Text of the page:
Is NYC Manufacturing (Zoning) Dead? New Zoning Plans May Continue A Trend

January 21, 2010ZONE

The City’s industrial zoning districts are increasingly being lost. So-called “M-zones” (M1, M2 and M3 zoning districts) – where everything from Glue to Auto Manufacturing are permitted – have been modified or eliminated in such diverse places as Chelsea, Williamsburg-Greenpoint, the southwest Bronx, Long Island City and DUMBO. Over the past 10 years or so, new “mixed use districts” have emerged in waterfront sections of Brooklyn and the Bronx – and inland areas such as Hudson Square, Bed-Stuy, Gowanus and Long Island City. (These join the already established mixed-use zones in DUMBO and Hunt’s Point.) Now – and here’s the real news – M-zoned areas of Hudson Square are under consideration for rezoning.

Clearly, glue and hat manufacturing no longer exist in the 5 Boroughs. Establishments such as Grumbacher – the artist’s supply manufacturer (everything from watercolor paint to brushes) – formerly of Long Island City, and Faberware (you still have their last-a-lifetime pots in your kitchen cupboard) – formerly of the South Bronx, have left the City years ago. Heavy and light industrial businesses of all types continue to flee – leaving NYC with a fraction of the industrial jobs it once had. Hence, some have argued that the City no longer needs manufacturing zoning. Countering this, however, is another side of the tale. Small and mid-sized craft industries, breweries, specialized garment uses and jewelry-making are among the many “manufacturing” uses that remain and thrive in the City. Local “incubator” buildings in Brooklyn, Queens and the Bronx, as well as the Brooklyn Navy Yard contain scores of small woodworking and metal fabrication businesses. These low-tech industries share space with higher-end, modern manufacturing uses. However, in light of the nature and type of these remaining industrial establishments, do we continue to require the expanse of manufacturing zoning that remains? For example, the entire West Shore of Staten Island is zoned M3 – for heavy manufacturing; Chelsea still has M1 districts, as does Hudson Yards and areas just West of Madison Square; and many blocks along the Queens waterfront and inland West of Long Island City area are zoned for light manufacturing. Indeed, good chunks of Brooklyn (Sunset Park, Red Hook and Gowanus) continue to be zoned for industrial use. The list goes on.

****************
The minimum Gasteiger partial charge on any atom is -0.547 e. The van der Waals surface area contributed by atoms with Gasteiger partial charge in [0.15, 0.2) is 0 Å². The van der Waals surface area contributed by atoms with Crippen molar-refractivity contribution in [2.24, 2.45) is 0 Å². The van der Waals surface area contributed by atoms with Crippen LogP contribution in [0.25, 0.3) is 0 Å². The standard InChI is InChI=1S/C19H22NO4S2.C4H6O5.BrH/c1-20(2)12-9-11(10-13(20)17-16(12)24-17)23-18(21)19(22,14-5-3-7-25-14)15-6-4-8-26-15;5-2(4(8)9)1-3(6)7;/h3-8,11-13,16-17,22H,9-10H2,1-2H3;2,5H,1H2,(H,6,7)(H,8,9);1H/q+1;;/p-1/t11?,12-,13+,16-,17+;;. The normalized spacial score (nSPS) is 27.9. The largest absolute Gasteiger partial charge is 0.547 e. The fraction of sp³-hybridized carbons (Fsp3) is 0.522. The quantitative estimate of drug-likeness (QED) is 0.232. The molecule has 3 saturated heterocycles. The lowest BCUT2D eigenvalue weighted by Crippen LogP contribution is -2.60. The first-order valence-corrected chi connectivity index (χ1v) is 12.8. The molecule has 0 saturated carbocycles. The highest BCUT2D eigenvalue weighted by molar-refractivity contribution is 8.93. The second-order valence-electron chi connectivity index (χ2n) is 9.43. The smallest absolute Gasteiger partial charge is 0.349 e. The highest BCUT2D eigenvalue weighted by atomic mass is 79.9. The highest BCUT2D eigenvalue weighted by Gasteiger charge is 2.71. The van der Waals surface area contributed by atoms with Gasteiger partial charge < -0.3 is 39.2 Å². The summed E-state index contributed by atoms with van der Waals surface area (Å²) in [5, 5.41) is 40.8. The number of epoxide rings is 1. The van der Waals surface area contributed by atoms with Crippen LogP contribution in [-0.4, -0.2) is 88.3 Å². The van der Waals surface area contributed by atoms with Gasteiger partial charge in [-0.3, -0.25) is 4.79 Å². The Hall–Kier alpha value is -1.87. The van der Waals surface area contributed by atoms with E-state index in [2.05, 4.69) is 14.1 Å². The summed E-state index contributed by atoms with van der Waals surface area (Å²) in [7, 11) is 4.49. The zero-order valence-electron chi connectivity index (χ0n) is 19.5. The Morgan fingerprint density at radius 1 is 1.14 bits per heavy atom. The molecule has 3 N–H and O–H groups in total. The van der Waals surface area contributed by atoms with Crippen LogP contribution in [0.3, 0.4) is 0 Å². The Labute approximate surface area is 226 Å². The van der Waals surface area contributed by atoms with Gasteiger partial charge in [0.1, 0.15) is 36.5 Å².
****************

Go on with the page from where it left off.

Turns out, NYC’s manufacturing zones allow more than just traditional and today’s custom and high-tech industries. M1, M2 and M3 zones also allow most retail uses (although there are size limits on many) and hotels. They also permit office buildings. And, the new mixed use zoning districts allow housing! If the rules are sufficiently flexible to permit a wide variety of uses, is it sound zoning policy to keep all of the M-zones? Or, does the continued trend away from traditional industrial operations in NYC mean that we should fess-up and shed the nostalgia for manufacturing jobs and do away with most of the remaining manufacturing designations — keeping only those in discreet areas where business remain? Additionally, will the elimination of M-zones prevent a potential reemergence of manufacturing in NYC in the future? Certainly heavy manufacturing, as we have known it, will not return, but who knows what the future holds? Perhaps a new, high-tech manufacturing industry will emerge, but will not be compatible for NYC zoning. Is it possible to plan for this?

And, what about Hudson Square? And, the Meatpacking District? Far as we can tell, there’s no manufacturing in these areas at all. If zoning is changed, what new Districts will emerge? Residential or commercial (still allows hotels)? Keeping M-zones in place avoids addressing the difficult choices… We will watch the current, still-conceptual plans for Hudson Square carefully — and, will keep you posted.